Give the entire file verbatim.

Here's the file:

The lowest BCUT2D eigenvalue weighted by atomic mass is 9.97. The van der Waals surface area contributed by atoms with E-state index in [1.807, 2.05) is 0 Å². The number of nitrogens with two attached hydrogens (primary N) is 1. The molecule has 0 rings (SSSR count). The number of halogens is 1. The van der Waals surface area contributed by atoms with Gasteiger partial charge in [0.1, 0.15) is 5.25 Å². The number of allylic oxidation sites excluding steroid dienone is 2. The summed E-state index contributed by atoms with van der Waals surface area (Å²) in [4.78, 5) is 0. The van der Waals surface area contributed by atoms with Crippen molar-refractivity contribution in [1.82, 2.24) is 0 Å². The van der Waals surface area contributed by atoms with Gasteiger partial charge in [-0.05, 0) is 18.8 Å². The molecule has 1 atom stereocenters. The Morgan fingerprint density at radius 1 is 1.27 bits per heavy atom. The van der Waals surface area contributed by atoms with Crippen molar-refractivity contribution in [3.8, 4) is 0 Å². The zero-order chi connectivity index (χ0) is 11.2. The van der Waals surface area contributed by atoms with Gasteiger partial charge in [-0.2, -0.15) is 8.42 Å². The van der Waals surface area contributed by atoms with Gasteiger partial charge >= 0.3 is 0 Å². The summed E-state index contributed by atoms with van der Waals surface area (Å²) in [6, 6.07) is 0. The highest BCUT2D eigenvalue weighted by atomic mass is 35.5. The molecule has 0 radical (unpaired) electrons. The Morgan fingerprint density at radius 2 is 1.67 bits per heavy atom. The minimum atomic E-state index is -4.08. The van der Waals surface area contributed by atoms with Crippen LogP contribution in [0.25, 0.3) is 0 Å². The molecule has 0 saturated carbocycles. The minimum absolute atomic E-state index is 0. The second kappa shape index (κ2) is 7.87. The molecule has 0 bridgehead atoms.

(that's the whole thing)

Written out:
The lowest BCUT2D eigenvalue weighted by atomic mass is 9.97. The van der Waals surface area contributed by atoms with E-state index in [1.807, 2.05) is 0 Å². The number of nitrogens with two attached hydrogens (primary N) is 1. The molecule has 0 rings (SSSR count). The number of halogens is 1. The van der Waals surface area contributed by atoms with Gasteiger partial charge in [0.1, 0.15) is 5.25 Å². The number of allylic oxidation sites excluding steroid dienone is 2. The summed E-state index contributed by atoms with van der Waals surface area (Å²) in [4.78, 5) is 0. The van der Waals surface area contributed by atoms with Crippen molar-refractivity contribution in [1.82, 2.24) is 0 Å². The van der Waals surface area contributed by atoms with Gasteiger partial charge in [-0.05, 0) is 18.8 Å². The molecule has 1 atom stereocenters. The Morgan fingerprint density at radius 1 is 1.27 bits per heavy atom. The van der Waals surface area contributed by atoms with Crippen molar-refractivity contribution in [3.8, 4) is 0 Å². The zero-order chi connectivity index (χ0) is 11.2. The van der Waals surface area contributed by atoms with Gasteiger partial charge in [-0.2, -0.15) is 8.42 Å². The van der Waals surface area contributed by atoms with Gasteiger partial charge >= 0.3 is 0 Å². The summed E-state index contributed by atoms with van der Waals surface area (Å²) in [6, 6.07) is 0. The highest BCUT2D eigenvalue weighted by atomic mass is 35.5. The molecule has 0 radical (unpaired) electrons. The Morgan fingerprint density at radius 2 is 1.67 bits per heavy atom. The minimum atomic E-state index is -4.08. The van der Waals surface area contributed by atoms with Crippen LogP contribution in [0.25, 0.3) is 0 Å². The molecule has 0 saturated carbocycles. The minimum absolute atomic E-state index is 0. The second kappa shape index (κ2) is 7.87. The molecule has 0 bridgehead atoms.